A random-effects meta-analysis of the mean changes in the pre-/postexercise echocardiographic parameters was conducted. All the studies included in the analyses comprised a single-group pre/post design with no control group; therefore, the SE calculated from the between-subjects SD was meta-analyzed. This decision was based on the fact that the between-subjects SD was cited in the majority of the studies, whereas the SD of the differences was not cited in a single study. Moreover, exact P values from the appropriate repeated-measures analyses (which could have been used to calculate the SD of differences) were reported in only 16% of studies. The SD of the differences calculated from these cited P values were compared with the between-subjects SD, and little difference between these estimates was found. The fully adjusted estimates from individual studies were calculated using the inverse variance method (1). Relative weights were assigned to each study mean change on the basis of sample size and between-subjects SD. Heterogeneity was assessed using the Q-test (5), and a statistically significant Q-test was explored by subgroup analysis (1) based on duration of exercise and training status.
Correlations between postexercise changes in echocardiographic parameters and changes in the LVIDd, SBP, and HR were assessed via a Pearson's product-moment correlation coefficient analysis. Subgroup forest plots were conducted to present the results of the subgroup analyses. Differences between subgroups were examined using the 95% confidence interval (CI) of each summary mean difference, with alpha set at 0.05.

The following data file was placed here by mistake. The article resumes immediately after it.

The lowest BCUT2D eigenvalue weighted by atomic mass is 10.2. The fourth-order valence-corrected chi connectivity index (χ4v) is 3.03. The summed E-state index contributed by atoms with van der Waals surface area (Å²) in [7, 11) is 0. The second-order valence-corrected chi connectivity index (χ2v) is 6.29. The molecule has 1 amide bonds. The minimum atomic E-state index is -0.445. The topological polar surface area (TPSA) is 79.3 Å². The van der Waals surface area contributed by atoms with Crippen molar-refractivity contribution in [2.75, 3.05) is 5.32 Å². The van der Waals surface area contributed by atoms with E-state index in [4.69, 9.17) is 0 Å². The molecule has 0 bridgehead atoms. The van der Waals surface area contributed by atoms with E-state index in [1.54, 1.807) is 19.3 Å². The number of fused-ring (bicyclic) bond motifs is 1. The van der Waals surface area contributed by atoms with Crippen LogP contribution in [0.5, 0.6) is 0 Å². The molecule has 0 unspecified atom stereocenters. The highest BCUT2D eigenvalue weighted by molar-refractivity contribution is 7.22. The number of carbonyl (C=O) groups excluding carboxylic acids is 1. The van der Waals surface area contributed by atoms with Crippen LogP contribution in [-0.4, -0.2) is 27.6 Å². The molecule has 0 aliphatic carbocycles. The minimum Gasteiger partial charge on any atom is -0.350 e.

The weighted mean change and pooled variance data for each echocardiographic variable from the individual studies included in the analyses are displayed in Table 1. Overall weighted mean change in EF was significantly (P < 0.05) decreased postexercise. Heterogeneity between studies was statistically significant with a Q statistic of 50.8 (P = 0.00032); hence, a subgroup analysis was conducted. Taking into account only the trained cases, only the UD group had a significant weighted mean change in EF postexercise (mean change: −4.02%; CI: −2.26 to 5.78%), in comparison with the MDt and LD groups. There was no difference in EF mean change between the MDt and LD groups (mean change, CI: −1.11%, 1.28 to −3.5% vs −0.70%, 0.58 to −1.98%). However, MDu differed significantly (P < 0.05) from MDt, with a significant weighted mean change in EF postexercise (mean change, CI: −5.47, −3.08 to −7.85). These data are illustrated in Figure 1.